the images and series are coordinated, integrated and distributed to all participants. Each participant remembers the integral images and series by repeating them fifty times. If misunderstanding remains, he/she should ask questions of the trainer and correct the misunderstanding.
Participants are placed in a matrix, for example 10x10. Participants in each element of the matrix should understand the integral images and synonymous series behind the keyword without a single omission or distortion.
All these 4 actions are repeated for ten consecutive days. If the same result is obtained on all ten days, collective understanding of the keyword is possible.
Participants are motivated by rewards and punishments for the same collective understanding of each word.
Participants are motivated by the relevance of the collective comprehension vocabulary task to the community.
If all points are met, collective community vocabulary understanding will be assured.
Successful discussion meetings, for example, require prior agreement on key terms and concepts of the collective brainstorming topic. If the preparation of each meeting were conducted according to Moshe's method of meaning, success and ultimate time savings would also be assured. In unprepared groups starting with five interlocutors, there is not a single word that the entire group understands in the same way .
Successful negotiation requires alignment of the interests of the parties with interdependence and interest in the outcome. A strong negotiating position is a low interest with multiple solutions. A weak negotiating position is high interest in the outcome and no alternative solutions. It requires serious preparation of one's negotiating position in one's own discussion session, turning one's weak position into a strong one. Then, too, negotiations can move to the status of a discussion meeting when all parties have strong negotiating positions and are interested in finding a common effective solution. The experts can effectively compare objects and relations (properties) in the following semantic triangles: an object with another object in the sense of some attribute (property or relation); an object with a attribute in the sense of some object or attribute; two attributes in the sense of some object or attribute.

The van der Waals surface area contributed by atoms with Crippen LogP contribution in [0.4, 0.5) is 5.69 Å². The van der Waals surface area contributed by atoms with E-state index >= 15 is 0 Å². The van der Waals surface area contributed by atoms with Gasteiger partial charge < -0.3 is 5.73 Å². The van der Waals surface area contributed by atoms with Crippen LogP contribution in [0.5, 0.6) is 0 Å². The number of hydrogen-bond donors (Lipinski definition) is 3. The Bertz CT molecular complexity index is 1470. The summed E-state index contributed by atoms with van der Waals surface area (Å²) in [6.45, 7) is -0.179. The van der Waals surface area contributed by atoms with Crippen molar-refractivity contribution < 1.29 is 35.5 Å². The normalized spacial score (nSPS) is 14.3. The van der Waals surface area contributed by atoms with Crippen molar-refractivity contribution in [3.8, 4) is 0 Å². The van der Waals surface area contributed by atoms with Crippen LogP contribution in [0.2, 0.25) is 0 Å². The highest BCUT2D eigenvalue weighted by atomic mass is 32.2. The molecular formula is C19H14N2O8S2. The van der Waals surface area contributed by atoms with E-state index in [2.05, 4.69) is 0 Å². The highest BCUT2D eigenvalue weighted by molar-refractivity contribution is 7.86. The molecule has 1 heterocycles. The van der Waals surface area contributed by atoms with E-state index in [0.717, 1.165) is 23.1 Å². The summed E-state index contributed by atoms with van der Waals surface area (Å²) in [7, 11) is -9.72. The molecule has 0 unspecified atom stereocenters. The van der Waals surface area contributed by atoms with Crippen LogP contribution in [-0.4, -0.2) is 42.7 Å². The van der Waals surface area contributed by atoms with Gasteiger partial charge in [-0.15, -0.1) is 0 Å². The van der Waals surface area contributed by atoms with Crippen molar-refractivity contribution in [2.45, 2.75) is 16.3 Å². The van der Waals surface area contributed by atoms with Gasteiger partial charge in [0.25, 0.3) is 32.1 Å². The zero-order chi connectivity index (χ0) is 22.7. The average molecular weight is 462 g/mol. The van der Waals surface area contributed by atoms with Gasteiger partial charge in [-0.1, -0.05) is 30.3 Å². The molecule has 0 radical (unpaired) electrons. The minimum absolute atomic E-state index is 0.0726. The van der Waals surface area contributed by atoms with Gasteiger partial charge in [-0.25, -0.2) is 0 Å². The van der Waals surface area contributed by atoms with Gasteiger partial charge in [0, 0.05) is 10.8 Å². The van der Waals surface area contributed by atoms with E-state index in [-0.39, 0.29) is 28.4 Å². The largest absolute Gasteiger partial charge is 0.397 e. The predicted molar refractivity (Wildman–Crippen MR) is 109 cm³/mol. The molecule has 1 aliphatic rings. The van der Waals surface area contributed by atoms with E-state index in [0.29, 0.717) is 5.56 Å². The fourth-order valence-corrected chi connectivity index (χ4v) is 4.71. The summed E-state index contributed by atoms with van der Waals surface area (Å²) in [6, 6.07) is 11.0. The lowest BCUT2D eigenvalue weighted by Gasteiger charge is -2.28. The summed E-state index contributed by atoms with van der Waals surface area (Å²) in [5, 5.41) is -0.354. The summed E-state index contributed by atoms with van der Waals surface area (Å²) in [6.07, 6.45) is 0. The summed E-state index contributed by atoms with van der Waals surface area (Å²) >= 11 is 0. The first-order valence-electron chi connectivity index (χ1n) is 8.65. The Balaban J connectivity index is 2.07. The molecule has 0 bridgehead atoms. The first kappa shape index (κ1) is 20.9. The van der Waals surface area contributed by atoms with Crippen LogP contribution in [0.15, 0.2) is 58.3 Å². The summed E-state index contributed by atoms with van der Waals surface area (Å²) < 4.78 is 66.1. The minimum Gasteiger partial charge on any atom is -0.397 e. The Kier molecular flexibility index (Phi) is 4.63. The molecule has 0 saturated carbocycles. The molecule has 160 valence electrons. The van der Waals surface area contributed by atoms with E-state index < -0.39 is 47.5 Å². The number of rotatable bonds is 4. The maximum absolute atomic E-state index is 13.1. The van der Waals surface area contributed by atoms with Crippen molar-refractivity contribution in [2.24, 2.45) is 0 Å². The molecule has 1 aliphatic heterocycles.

Collective meaning recognition also requires technology to formulate true questions. Asking the right question often means automatically getting the answer as well.
2. Hyperbinary questions.
2.1 Closely related approaches and concepts
Logical semantics is a branch of symbolic logic , which studies the relationship between symbols of objects (names, signs) and properties of objects (meanings and meaning as part of meanings). A closely related concept to symbolic logic is mathematical logic. Both use special formalized languages, but mathematical logic applies to the study of mathematical reasoning, while symbolic logic applies to judgments and inferences in natural language.
The creators of symbolic logic are Gottlieb Frege, Alfred Tarski, Rudolf Carnap, and John Kemeny. Their ideas are based on the concept of Gottfried Leibniz, who distinguished between necessary truths (of reason) and incidental truths (of fact). Necessary truths correspond to the laws of logic, while incidental truths are relevant (correspond in a sense) only to the factual state of affairs. Absolute laws of logic are true in all possible (not contradictory to logic) worlds, but laws of fact are true only in some of the possible worlds (ours, for example).